At the Successful and Outstanding Bloggers Conference (SOBCon) this weekend in Chicago, the famous Left Thumb Blogger, Glenda Watson Hyatt of the Do It Myself Blog rocked the attendees world with her powerful How POUR is Your Blog presentation, reminding us that if our blogs don’t meet web standards for accessibility, it could be disabled.
Glenda’s powerful presentation wasn’t the typical dry stuff of web accessibility. Dry? Boring? That’s not possible with Glenda around. She has a wicked sense of humor and used it in her PowerPoint presentation, accompanied by her voice program, Kate, which read her presentation out loud. I’ve never laughed so hard over such a serious subject as web accessibility.
Glenda has cerebral palsy. It restricts her movement and speech but it doesn’t impact her intelligence, though many have labeled her otherwise in the past. In her book, I’ll Do It Myself, she shared the trials and tribulations as well as the challenges of being a highly intellectual woman trapped in a body that just can’t keep up. I highlighted Glenda in How WordPress Changes Lives, showcasing how WordPress changed her life by giving her a voice that connects with people around the world through her blog.
One of the great points she made was on how to justify using ALT attributes in your blog images:
A good test to determine if a text equivalent is useful is to imagine reading your blog over the phone. What would you say when encountering the image to make the page understandable to your listener?
She also helped us understand what text should go in the ALT description. Not just a title but a description. It must describe what the reader is looking at, not a bunch of SEO keywords or poetic license. In her example from last year’s SOBCon photos, it read, “SOBCon08 Devoured; SOBCon09 in the Oven.” The crowd roared when she asked, “What is SOBCon? Food?”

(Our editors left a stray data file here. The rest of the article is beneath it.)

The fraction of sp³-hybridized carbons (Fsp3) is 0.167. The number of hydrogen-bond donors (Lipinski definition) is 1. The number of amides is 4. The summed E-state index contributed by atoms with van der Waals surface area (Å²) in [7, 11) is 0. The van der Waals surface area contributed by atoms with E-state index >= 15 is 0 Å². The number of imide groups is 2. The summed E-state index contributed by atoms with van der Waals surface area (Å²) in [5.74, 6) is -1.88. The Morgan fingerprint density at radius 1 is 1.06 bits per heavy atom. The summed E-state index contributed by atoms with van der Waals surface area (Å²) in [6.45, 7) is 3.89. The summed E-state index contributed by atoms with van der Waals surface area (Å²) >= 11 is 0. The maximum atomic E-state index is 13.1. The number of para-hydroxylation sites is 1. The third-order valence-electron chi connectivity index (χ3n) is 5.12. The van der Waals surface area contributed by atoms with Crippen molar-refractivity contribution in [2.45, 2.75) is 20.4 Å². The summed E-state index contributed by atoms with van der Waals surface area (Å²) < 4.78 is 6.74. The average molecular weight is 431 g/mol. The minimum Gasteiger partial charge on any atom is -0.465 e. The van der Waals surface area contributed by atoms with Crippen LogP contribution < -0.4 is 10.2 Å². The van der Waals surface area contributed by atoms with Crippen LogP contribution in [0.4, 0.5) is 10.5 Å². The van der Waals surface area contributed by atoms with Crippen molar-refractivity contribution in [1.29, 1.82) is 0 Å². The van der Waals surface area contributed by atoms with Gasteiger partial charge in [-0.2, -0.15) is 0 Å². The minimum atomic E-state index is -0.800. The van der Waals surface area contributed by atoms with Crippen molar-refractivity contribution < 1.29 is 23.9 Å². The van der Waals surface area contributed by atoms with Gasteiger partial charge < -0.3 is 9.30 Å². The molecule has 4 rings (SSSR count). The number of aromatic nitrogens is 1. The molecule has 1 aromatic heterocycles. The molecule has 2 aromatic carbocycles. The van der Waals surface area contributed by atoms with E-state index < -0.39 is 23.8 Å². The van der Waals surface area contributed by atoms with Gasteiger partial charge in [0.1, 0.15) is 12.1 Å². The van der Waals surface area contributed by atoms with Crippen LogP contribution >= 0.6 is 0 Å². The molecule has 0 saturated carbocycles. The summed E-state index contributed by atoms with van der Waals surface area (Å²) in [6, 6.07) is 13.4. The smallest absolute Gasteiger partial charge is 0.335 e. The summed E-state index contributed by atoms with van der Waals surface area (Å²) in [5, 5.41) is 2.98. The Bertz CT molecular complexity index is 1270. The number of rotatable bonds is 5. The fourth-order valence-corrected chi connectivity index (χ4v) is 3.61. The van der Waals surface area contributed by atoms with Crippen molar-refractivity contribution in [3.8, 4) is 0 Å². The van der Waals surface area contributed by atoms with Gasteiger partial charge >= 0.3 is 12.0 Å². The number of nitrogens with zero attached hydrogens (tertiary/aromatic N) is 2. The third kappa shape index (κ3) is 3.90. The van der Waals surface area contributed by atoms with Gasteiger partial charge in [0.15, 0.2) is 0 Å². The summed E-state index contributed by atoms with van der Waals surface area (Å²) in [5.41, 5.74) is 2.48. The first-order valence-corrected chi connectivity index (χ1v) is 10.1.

These simple examples showed all of us there that web accessibility isn’t hard to do, nor expensive, but also makes a lot of sense.
She talked about how to correctly define acronyms and all the jargon we use that only the enlightened can understand. When we saw ADA up on the screen as an example of an acronym, most of us made some assumptions on what it meant. The crowd laughed when they found out that it could be Americans with Disabilities Act or American Dental Association? How many of us have made those same assumptions in our blog posts, expecting readers to also be able to read our minds.
What about GND? It is used on Twitter and Instant Messaging services and even in email. Do you know it? Most of us didn’t, though we’d seen it. GND means “Getting Nothing Done.”
Glenda spoke about formatting links and link and font colors, showing excellent examples of the abuse of bold, colors, and underlines, making it hard to tell when which is which and which one is the link. You have to move your mouse over all of them in order to figure that out. But what if you can’t use a traditional mouse? That’s a lot of work to find a link!
The presentation was entertaining, informative, educational, and took her over three months to painstakingly produce using only her left thumb. Glenda types about 10 words a minute with the help of keystroke assistance program. She uses a joystick which she whacks around to position the cursor on the screen. Pinpoint accuracy is nearly impossible, but the perfectionist in her fights on to move the cursor over the tiny link spots most blogs and websites feature today.
The audience was already eager for copies of her slides before she even finished, and as usual, Glenda did them one better. While giving her presentation, the blog post with a link to download an ebook version of her presentation was published simultaneously, giving everyone access to the information and resources.
On a personal note, I was fascinated to see the response to her presentation. People were smiling non-stop from the first slide. Glenda has that impact on people. She is so full of sunshine and laughter, you can’t help but smile and feel positive in her presence. She is the first one to laugh at anything and everything.